Constance is a sci-fi thriller with a catchy premise and a fun mystery. Ultimately? The story stays as dangerous as the buccaneer theme park ride. There are some fun dips with the occasional rush but mostly slows to a predictable course.
Title: Constance (2021) Author: Matthew FitzSimmons Publisher: Thomas & Mercer Book jacket: A breakthrough in human cloning becomes one woman’s waking nightmare in a mind-bending thriller by the Wall Street Journal bestselling author of the Gibson Vaughn series. Joe Says: Constance is a sci-fi thriller with a catchy premise and a fun mystery but downgrades to a slow, predictably convenient ride.
Constance D’Arcy is a clone seeking out who killed her original self. See, fun, right? In the near future of 2040, cloning is available for the rich, the renown, the red. The company on the forefront of this tech, Palingenesis, was co-founded by Constance’s aunt Abigail, who has bequeathed a clone to her favorite niece. Why a struggling musician would be killed is a question Con, the clone, races to find out – as the clone learns that she, too, is hunted.
Constance starts with quite the kick and Matthew Fitzsimmons drops more bombshells in the first half than D-Day at Normandy. Once that initial jumping and jiving runs it course, the story falls into genre routine. Convenience plays its hand too many times and even some of the smaller questions have all-too blatant answers.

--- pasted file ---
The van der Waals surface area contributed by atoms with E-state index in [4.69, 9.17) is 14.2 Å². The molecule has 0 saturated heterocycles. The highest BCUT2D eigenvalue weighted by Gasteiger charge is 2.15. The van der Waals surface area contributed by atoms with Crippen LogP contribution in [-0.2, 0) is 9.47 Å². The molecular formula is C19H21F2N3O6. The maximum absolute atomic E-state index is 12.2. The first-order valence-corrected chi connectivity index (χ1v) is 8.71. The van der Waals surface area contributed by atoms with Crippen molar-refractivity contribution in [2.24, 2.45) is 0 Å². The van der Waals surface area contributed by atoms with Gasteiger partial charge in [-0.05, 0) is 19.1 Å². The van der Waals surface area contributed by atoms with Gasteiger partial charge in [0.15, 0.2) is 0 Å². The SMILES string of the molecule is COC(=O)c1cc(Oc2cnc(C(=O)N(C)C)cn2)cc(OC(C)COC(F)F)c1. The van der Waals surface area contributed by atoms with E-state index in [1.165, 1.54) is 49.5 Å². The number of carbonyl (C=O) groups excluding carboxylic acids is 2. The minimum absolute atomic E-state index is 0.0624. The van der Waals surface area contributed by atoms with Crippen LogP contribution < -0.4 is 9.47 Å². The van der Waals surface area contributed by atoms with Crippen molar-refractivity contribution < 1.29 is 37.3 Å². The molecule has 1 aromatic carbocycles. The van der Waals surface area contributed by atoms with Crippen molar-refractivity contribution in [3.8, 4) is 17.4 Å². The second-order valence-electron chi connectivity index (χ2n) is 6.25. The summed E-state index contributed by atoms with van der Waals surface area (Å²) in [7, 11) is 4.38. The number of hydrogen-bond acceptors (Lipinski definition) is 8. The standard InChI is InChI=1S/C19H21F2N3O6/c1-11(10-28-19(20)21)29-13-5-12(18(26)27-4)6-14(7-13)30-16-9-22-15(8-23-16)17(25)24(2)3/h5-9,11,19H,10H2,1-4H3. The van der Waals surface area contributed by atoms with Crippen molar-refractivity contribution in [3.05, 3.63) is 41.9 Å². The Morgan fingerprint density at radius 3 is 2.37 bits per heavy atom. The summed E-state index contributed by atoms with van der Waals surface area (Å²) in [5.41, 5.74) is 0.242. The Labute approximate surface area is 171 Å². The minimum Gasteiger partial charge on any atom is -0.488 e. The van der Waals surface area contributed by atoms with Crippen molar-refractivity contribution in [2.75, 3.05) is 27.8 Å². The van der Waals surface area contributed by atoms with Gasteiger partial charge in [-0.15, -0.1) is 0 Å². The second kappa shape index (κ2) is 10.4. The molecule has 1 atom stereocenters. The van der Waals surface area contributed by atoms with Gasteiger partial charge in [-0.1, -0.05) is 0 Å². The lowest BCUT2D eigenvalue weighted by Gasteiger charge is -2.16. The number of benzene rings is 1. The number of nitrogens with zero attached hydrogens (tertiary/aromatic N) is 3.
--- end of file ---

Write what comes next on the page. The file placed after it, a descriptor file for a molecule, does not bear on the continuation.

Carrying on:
What makes Constance a good read are witnessing the organic revelations Fitzsimmons provides as he builds this world. The sci-fi is maintained at pedestrian levels. Believable tech in a believable world where global warming is at an all-time high and scientists still take a backseat to social media rhetoric. Yes, Fox News still exists in this dark future. The cloning MacGuffin itself is far from Star Wars troopers or the artificial replicants of Blade Runner. Cloning in Constance is essentially a one-shot chance at the continuation of life where all of one’s memories and self is downloaded into a grown copy of the original’s body. And all this happens specifically at the time of death. This is not sleeve-hopping ala Altered Carbon. Within, Fitzsimmons contests on the political ramifications of such available tech with debates that make Zuckerberg’s public castration look like a red carpet dance.
Constance dips once that accelerator has been released. The cannot-catch-your-breath thrill ride downgrades into a British cozy mystery without the tea and scones. Constance reads like a six-part Netflix series when it should be a two-hour Doug Liman movie.
Fitzsimmons is a writer who gets better with each progression. The middle books of his Gibson Vaughn series can keep pace with the best out there. Maybe Constance simply needs to age. And perhaps not in a birthing matrix.